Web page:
State v. Mitchell

Summarized by:

  • Court: Oregon Court of Appeals
  • Area(s) of Law: Evidence
  • Date Filed: 08-19-2015
  • Case #: A154686
  • Judge(s)/Court Below: Tookey, J. for the Court; Sercombe, P.J.; & Hadlock, J.
  • Full Text Opinion

Under the Fourth Amendment, whether the causal connection between unlawful seizure of a defendant and the subsequent discovery of evidence is sufficiently attenuated by the intervening discovery of an outstanding warrant so as to purge the taint of the illegality depends on the temporal proximity between the unlawful police conduct and the discovery of the evidence, the presence of intervening circumstances, and the purpose and flagrancy of the unlawful police conduct.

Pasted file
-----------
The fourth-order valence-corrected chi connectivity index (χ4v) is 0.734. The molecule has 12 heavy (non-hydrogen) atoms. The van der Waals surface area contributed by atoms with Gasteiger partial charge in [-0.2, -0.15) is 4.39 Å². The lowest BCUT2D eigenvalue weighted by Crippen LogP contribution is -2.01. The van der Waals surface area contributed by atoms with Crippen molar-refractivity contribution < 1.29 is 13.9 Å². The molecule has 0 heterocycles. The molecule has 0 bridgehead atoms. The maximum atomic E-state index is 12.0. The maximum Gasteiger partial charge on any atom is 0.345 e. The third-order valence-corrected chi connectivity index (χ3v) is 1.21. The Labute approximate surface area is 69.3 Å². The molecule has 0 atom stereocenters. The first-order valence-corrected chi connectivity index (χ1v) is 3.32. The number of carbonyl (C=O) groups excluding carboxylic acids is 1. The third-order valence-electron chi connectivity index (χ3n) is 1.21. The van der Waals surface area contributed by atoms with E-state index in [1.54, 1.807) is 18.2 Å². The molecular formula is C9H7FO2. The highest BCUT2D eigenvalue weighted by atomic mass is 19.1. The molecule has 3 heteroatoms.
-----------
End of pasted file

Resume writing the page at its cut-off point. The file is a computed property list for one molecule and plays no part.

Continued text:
Defendant moved to suppress evidence of possession of methamphetamine because, he argued, he was unlawfully seized. Defendant gave identifying information to a fare inspector upon the inspector’s request when the inspector thought Defendant had ridden a train without paying for the fare. The inspector though the information given by Defendant was false because the age given by Defendant and the Defendant’s apparent age did not match. The inspector escorted to a transit officer, who asked Defendant if he was being honest about his identity. Defendant finally responded with his correct identifying information and told the officer he had lied because he had a warrant. Based on this information, the officer verified Defendant’s identity and the warrant and arrested Defendant. Upon searching Defendant, police discovered Defendant had methamphetamine. Defendant’s motion to suppress was denied at trial because the court found the discovery of a warrant was an attenuating circumstance that cleared any taint of illegality based on an analysis of the factors expressed in State v. Bailey: (1) the temporal proximity between the unlawful police conduct and the discovery of the challenged evidence, (2) the presence of intervening circumstances, and (3) the purpose and flagrancy of the unlawful police conduct. The trial court determined that while the first factor supported suppression and the second might support suppression, the third Bailey factor clearly did not support suppression because the officer was not on a fishing expedition and had good cause to ascertain Defendant’s identity. On appeal, the Court held the facts of this case support the trial court’s finding that the potential unlawful police conduct and the challenged evidence was sufficiently attenuated by the discovery of the outstanding warrant such that any taint of illegality was purged. Reversed and remanded on other grounds.

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